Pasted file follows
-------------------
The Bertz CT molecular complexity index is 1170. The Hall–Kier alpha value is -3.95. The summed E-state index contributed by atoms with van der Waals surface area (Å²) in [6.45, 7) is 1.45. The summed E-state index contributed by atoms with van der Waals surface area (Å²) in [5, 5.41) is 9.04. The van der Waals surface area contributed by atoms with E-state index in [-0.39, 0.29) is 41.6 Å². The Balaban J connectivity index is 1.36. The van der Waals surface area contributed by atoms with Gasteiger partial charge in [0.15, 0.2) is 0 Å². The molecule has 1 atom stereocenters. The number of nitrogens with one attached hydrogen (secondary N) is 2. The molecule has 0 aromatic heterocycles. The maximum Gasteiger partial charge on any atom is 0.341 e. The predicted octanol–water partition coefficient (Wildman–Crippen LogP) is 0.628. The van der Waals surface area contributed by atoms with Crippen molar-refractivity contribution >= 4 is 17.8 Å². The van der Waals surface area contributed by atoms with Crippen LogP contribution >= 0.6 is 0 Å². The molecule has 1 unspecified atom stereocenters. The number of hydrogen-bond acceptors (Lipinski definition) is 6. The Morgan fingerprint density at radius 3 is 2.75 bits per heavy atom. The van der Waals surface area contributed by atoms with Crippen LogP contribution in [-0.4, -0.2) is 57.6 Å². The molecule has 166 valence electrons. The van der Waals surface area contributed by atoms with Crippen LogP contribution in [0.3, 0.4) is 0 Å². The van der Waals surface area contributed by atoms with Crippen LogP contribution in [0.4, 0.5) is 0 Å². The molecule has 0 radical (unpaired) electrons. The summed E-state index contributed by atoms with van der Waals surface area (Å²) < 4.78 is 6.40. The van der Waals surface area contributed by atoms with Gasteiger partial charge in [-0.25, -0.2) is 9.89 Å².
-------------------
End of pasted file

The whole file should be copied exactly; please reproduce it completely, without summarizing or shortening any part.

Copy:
The Bertz CT molecular complexity index is 1170. The Hall–Kier alpha value is -3.95. The summed E-state index contributed by atoms with van der Waals surface area (Å²) in [6.45, 7) is 1.45. The summed E-state index contributed by atoms with van der Waals surface area (Å²) in [5, 5.41) is 9.04. The van der Waals surface area contributed by atoms with E-state index in [-0.39, 0.29) is 41.6 Å². The Balaban J connectivity index is 1.36. The van der Waals surface area contributed by atoms with Gasteiger partial charge in [0.15, 0.2) is 0 Å². The molecule has 1 atom stereocenters. The number of nitrogens with one attached hydrogen (secondary N) is 2. The molecule has 0 aromatic heterocycles. The maximum Gasteiger partial charge on any atom is 0.341 e. The predicted octanol–water partition coefficient (Wildman–Crippen LogP) is 0.628. The van der Waals surface area contributed by atoms with Crippen molar-refractivity contribution >= 4 is 17.8 Å². The van der Waals surface area contributed by atoms with Crippen LogP contribution >= 0.6 is 0 Å². The molecule has 1 unspecified atom stereocenters. The number of hydrogen-bond acceptors (Lipinski definition) is 6. The Morgan fingerprint density at radius 3 is 2.75 bits per heavy atom. The van der Waals surface area contributed by atoms with Crippen LogP contribution in [-0.4, -0.2) is 57.6 Å². The molecule has 166 valence electrons. The van der Waals surface area contributed by atoms with Crippen LogP contribution in [0.3, 0.4) is 0 Å². The van der Waals surface area contributed by atoms with Crippen LogP contribution in [0.4, 0.5) is 0 Å². The molecule has 0 radical (unpaired) electrons. The summed E-state index contributed by atoms with van der Waals surface area (Å²) < 4.78 is 6.40. The van der Waals surface area contributed by atoms with Gasteiger partial charge in [-0.25, -0.2) is 9.89 Å².